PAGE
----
Stock market news today: US stocks hold onto gains as rate-cut hopes persist

Shares of Affirm (AFRM) were up as much as 13% on Tuesday morning after news the company’s buy now, pay later features would be integrated into self-checkout lines at Walmart (WMT).

Shoppers can already use Affirm to spread out payments for goods purchased on walmart.com, at the company’s auto centers, its vision centers, and in regular checkout lines with a cashier.

In other words, this is an incremental product update on a solution already offered to the vast majority of Walmart shoppers. If Affirm’s partnership with the retailer is going driving any business outcomes — more sales, more customers, etc. — those outcomes are already being driven.

But that this update is pushing the stock higher shows just how challenging this market has become for many investors stuck with 2022-era positions still on. Data from FinViz shows that around 21% of Affirm’s float is being sold short, meaning short sellers have piled up bets the stock will fall. For context, most companies have 1% or less of their float sold short.

When short sellers end up wrong-footed as the market moves against them, they can often be squeezed out of these positions even if their fundamental views haven’t materially changed.

Affirm stock fell more than 90% from its late 2021 highs to its lows earlier this year. Traders saw the name as one likely to bear the brunt of impacts from higher rates and fears of a consumer slowdown. And the stock fell commensurately.

But times have changed both in the markets and the economy.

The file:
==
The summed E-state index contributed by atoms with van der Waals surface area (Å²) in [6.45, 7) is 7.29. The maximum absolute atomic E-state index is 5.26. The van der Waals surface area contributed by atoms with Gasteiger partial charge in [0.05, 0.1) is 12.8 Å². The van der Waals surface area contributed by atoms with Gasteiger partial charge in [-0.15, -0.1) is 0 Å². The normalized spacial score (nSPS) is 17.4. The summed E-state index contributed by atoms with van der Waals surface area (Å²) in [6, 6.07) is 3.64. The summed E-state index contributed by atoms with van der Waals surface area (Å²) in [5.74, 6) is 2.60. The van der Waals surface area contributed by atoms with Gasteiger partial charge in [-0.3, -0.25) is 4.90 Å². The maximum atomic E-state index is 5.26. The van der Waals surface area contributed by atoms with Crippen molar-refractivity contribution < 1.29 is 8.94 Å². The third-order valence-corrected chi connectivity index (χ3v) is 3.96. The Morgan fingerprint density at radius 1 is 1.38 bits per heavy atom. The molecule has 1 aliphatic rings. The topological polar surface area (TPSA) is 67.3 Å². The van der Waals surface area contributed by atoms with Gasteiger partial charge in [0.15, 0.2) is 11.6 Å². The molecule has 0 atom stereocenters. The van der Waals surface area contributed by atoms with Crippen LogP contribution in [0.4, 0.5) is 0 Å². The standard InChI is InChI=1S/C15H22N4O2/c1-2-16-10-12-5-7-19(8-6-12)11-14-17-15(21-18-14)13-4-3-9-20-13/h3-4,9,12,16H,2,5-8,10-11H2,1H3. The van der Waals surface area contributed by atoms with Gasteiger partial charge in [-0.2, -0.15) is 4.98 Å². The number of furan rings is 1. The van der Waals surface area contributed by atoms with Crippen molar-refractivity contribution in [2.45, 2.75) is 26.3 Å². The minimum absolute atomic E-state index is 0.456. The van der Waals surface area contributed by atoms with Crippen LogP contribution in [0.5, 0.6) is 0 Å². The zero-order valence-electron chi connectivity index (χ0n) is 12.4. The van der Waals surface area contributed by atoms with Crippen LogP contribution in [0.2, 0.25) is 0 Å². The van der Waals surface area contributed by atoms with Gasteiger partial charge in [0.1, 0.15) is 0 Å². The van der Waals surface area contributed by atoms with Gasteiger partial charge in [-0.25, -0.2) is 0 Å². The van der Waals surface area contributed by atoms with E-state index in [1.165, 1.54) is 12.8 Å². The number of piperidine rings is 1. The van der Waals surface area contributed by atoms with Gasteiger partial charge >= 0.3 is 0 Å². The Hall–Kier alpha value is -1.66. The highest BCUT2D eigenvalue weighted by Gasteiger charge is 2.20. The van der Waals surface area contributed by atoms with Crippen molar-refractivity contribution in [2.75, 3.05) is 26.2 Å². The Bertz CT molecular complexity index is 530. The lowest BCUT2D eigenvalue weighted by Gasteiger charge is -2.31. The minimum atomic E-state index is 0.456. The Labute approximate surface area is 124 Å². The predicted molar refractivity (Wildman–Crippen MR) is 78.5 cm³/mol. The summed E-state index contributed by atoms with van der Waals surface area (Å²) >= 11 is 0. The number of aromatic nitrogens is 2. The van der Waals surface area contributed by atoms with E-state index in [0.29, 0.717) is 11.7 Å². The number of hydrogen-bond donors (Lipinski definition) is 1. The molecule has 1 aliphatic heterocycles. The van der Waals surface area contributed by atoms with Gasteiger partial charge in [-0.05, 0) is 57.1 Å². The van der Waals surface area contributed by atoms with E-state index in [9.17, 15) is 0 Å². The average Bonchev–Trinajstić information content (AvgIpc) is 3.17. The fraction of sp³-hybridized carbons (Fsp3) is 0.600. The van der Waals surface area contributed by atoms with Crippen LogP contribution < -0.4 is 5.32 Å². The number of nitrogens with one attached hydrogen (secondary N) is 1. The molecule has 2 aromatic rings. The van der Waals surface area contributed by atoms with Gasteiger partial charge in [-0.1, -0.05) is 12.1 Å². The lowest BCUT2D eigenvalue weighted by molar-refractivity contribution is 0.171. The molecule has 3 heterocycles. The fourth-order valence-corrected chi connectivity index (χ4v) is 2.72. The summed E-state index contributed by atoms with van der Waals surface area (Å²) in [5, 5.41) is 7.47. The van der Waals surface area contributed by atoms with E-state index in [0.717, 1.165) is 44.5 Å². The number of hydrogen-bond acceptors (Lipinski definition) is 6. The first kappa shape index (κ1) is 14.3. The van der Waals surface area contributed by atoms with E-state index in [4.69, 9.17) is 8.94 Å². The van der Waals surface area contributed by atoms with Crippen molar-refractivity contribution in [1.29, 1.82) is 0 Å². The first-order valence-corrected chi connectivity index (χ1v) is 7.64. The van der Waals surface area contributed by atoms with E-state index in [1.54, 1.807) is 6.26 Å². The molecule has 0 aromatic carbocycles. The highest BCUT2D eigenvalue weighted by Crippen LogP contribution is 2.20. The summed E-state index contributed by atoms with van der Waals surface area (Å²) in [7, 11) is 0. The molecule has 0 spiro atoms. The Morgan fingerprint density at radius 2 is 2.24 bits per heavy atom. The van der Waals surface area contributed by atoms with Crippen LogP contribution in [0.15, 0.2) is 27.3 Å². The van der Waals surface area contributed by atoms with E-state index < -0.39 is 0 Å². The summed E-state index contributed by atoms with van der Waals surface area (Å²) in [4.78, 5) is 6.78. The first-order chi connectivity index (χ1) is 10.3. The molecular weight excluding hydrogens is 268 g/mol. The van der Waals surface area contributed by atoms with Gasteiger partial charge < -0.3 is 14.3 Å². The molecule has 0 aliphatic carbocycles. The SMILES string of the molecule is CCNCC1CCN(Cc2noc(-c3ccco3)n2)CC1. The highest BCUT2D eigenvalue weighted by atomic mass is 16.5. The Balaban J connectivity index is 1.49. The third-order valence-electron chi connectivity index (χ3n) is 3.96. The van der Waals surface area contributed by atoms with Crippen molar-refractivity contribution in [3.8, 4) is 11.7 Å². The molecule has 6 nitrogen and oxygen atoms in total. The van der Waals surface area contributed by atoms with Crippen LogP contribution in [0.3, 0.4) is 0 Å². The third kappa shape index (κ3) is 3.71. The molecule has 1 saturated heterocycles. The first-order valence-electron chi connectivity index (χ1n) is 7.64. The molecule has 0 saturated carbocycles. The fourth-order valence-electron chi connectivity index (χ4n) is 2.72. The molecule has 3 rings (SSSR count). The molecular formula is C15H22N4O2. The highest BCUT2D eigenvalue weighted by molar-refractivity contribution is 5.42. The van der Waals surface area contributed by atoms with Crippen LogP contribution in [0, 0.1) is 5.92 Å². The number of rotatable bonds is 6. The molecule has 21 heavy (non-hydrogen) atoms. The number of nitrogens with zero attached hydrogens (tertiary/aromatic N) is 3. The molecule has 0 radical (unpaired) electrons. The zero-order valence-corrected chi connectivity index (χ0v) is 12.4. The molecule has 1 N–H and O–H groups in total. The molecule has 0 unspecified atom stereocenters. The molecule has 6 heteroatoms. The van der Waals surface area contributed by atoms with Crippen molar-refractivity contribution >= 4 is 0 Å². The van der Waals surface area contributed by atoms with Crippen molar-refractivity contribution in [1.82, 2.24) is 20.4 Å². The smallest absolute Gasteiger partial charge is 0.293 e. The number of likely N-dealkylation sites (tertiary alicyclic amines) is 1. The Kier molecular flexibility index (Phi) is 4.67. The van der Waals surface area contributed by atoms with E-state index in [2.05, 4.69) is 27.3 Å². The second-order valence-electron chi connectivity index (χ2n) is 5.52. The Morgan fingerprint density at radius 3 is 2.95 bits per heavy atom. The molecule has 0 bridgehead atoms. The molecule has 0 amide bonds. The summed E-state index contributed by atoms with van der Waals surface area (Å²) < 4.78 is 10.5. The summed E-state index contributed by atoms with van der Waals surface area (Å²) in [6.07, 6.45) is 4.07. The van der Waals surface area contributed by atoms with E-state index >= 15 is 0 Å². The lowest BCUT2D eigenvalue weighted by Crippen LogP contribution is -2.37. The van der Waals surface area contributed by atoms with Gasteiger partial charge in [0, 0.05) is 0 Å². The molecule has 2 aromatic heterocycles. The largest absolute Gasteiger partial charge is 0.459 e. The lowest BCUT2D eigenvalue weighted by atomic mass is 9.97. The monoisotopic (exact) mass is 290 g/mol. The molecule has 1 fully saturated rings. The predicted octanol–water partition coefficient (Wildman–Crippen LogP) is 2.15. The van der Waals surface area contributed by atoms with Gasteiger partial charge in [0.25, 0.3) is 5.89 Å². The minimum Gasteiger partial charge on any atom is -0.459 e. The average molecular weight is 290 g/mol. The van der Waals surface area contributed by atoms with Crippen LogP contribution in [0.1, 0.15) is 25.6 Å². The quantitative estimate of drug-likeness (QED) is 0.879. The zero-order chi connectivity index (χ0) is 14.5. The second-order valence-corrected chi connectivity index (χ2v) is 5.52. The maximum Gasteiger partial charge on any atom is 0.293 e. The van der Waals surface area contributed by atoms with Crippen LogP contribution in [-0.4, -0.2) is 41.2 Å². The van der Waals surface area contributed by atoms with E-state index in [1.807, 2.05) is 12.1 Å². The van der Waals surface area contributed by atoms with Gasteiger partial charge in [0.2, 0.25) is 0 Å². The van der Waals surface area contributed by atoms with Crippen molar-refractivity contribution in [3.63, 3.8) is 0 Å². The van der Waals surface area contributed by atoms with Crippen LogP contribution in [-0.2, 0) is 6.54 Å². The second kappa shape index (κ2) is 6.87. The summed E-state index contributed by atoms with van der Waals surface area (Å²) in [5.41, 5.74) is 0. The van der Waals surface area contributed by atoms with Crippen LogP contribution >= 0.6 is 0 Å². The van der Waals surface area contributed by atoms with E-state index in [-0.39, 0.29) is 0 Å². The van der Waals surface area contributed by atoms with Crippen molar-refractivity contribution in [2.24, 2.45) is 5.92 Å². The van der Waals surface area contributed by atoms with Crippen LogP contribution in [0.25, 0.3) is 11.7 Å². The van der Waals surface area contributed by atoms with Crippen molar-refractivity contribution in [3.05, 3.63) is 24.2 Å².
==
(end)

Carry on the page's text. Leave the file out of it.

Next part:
There are signs that for BNPL plays like Affirm conditions have improved. Utilization of these offerings was up 40% over last year on Cyber Monday, according to Adobe Analytics.

And the stock’s move in the last few months — Affirm shares have gained 180% since Nov. 1 and shares are up nearly 500% this year — shows clear signs of traders get pushed out of bearish positions.

And when product updates are pushing a company’s stock around by double-digit percentage points and shares are heavily shorted, it is likely these moves are less about a material upgrade in the market’s view of the terminal value of the business’s discounted future flows and more about positioning in a market rapidly changing direction.

Because while Affirm is neither a member of Magnificent Seven nor the remaining 493 stocks in the S&P 500, these shifts have knock-on effects across sectors, styles, and sizes.



This article was originally published by a finance.yahoo.com . Read the Original article here. .